We're in the depths of winter now, so what better time to mix things up a bit?

Next Wednesday (2/5) we will be having our February meet-up, and for a change of scenery we will be venturing over to the University of New Hampshire in Durham for the evening. We will meet at Kingsbury Hall (details here) which is the home of UNH's engineering programs. 

We will have a simple project on hand and we will also get a chance to explore and see what engineering looks like at UNH. Please note that we be meeting slightly later than the normal time due to UNH parking restrictions, so it's okay if you're late :)

Also, we'll be sharing some exciting news about happenings this spring. If you're on the mailing list, you may have heard the biggest piece of news but stay tuned for more details.

Hope to see you next Wednesday!

- Lindsey
Lindsey won't be making it to the meet-up tonight. Have fun tonight!


Part 1. Constructing the Sensor

The sensor itself is really easy and quick to make. To make the sensor work, you will need access to an Arduino, a breadboard and some basic electronics components.

To make the sensor into an ornament, simply run some ribbon or string through the metal loop at the top.

Part 2. Building the Circuit

This is a simple circuit that requires a few basic electronics components:
  • Breadboard
  • LED
  • Jumper wires
  • 10 Mohm resistor (or any similarly high value resistor)
  • Jumper wire with alligator clip terminal

Use the diagrams below to guide you in building the circuit.

Part 3. Programming the Arduino & Testing!

This is assuming you already have the Arduino software.

1) Download the CapacitiveSense (CapSense) Library here. Follow the directions to make sure it installs correctly.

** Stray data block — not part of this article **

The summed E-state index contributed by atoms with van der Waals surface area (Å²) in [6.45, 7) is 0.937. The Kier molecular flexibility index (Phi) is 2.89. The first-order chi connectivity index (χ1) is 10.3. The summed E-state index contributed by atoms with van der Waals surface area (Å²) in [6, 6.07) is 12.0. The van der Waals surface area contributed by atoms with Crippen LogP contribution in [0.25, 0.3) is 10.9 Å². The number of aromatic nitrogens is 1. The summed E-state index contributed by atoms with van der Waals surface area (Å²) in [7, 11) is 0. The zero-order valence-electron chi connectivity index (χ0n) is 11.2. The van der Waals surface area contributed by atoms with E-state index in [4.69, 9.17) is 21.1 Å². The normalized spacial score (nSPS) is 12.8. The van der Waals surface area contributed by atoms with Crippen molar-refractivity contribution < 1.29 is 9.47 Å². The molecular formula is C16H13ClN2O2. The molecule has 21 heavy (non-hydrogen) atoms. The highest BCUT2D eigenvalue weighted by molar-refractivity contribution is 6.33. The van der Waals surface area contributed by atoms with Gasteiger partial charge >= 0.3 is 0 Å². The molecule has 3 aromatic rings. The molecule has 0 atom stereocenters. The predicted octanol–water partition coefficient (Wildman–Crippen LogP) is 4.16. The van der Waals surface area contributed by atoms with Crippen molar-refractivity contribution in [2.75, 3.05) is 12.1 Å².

2) Create a new sketch. Copy and paste the code below into your sketch. Verify and upload to your Arduino.
(Note: The most common error we had was getting the name of the library wrong, but hopefully you won't have that problem.) 

3) Clip your sensor to the alligator clip and test it out!
Lindsey reports:

So today is the day of the Robot Hacks Show & Tell, and I'm not sure if everything will come together quite in time. For the record, I'm totally fine with that and I'm pleased with the progress we have so far.

I'll be meeting up with Alex from Seacoast Makers today and I believe he's making a bot of his own.. so we may have a showdown on our hands!

As of right now, we've got the vibration motor mounted to the milk jug chassis, and it works! But we've still got some issues..
Current issues:
  • The capacitive sensor is acting wonky again. My guess is that having the motor circuit so close to the sensor is causing some kind of interference.
  • No luck so far with programming the motor to spin when the LED is triggered to turn on. It just spins at full speed all the time.. I can connect the motor directly to the LED circuit and it works perfectly fine, but I don't know if that's the best idea..? (Seems too easy.)

Any ideas?

- Lindsey

I found a cat puppet that I made a while back and it looks like a great candidate for our Scaredy Cat's body! I found some fabric to make a simple sensor, and you can see it being modeled below. 
It's taken a while to get the sensor actually mounted on the cat's head because I needed to buy myself a new glue gun after my old one shorted out. (That was a bit frightening!)